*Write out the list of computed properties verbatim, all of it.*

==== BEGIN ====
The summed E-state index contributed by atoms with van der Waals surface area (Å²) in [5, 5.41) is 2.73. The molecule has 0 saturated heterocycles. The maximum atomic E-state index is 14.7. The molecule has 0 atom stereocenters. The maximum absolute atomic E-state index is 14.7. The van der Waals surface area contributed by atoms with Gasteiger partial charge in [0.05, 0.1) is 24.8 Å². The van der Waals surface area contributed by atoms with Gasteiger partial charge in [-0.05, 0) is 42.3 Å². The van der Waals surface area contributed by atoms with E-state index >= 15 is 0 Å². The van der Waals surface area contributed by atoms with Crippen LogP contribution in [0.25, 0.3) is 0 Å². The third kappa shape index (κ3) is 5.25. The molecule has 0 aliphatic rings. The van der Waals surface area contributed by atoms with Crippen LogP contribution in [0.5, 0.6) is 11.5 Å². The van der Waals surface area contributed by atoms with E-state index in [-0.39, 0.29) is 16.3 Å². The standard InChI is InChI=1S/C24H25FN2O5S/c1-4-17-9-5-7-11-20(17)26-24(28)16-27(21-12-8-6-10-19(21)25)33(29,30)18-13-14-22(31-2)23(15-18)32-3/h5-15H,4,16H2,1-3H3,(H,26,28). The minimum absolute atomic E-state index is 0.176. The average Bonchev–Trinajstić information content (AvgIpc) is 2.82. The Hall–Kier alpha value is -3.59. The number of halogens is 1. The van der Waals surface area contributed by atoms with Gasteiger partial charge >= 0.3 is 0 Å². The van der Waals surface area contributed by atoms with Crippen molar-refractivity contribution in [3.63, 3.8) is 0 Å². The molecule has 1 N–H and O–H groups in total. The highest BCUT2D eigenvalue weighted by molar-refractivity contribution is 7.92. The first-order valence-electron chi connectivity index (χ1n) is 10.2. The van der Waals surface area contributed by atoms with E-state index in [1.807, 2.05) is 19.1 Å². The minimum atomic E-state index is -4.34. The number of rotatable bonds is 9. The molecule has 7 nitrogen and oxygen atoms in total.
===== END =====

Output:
The summed E-state index contributed by atoms with van der Waals surface area (Å²) in [5, 5.41) is 2.73. The molecule has 0 saturated heterocycles. The maximum atomic E-state index is 14.7. The molecule has 0 atom stereocenters. The maximum absolute atomic E-state index is 14.7. The van der Waals surface area contributed by atoms with Gasteiger partial charge in [0.05, 0.1) is 24.8 Å². The van der Waals surface area contributed by atoms with Gasteiger partial charge in [-0.05, 0) is 42.3 Å². The van der Waals surface area contributed by atoms with E-state index >= 15 is 0 Å². The van der Waals surface area contributed by atoms with Crippen LogP contribution in [0.25, 0.3) is 0 Å². The third kappa shape index (κ3) is 5.25. The molecule has 0 aliphatic rings. The van der Waals surface area contributed by atoms with Crippen LogP contribution in [0.5, 0.6) is 11.5 Å². The van der Waals surface area contributed by atoms with E-state index in [-0.39, 0.29) is 16.3 Å². The standard InChI is InChI=1S/C24H25FN2O5S/c1-4-17-9-5-7-11-20(17)26-24(28)16-27(21-12-8-6-10-19(21)25)33(29,30)18-13-14-22(31-2)23(15-18)32-3/h5-15H,4,16H2,1-3H3,(H,26,28). The minimum absolute atomic E-state index is 0.176. The average Bonchev–Trinajstić information content (AvgIpc) is 2.82. The Hall–Kier alpha value is -3.59. The number of halogens is 1. The van der Waals surface area contributed by atoms with Gasteiger partial charge >= 0.3 is 0 Å². The van der Waals surface area contributed by atoms with Crippen molar-refractivity contribution in [3.63, 3.8) is 0 Å². The molecule has 1 N–H and O–H groups in total. The highest BCUT2D eigenvalue weighted by molar-refractivity contribution is 7.92. The first-order valence-electron chi connectivity index (χ1n) is 10.2. The van der Waals surface area contributed by atoms with E-state index in [1.807, 2.05) is 19.1 Å². The minimum atomic E-state index is -4.34. The number of rotatable bonds is 9. The molecule has 7 nitrogen and oxygen atoms in total.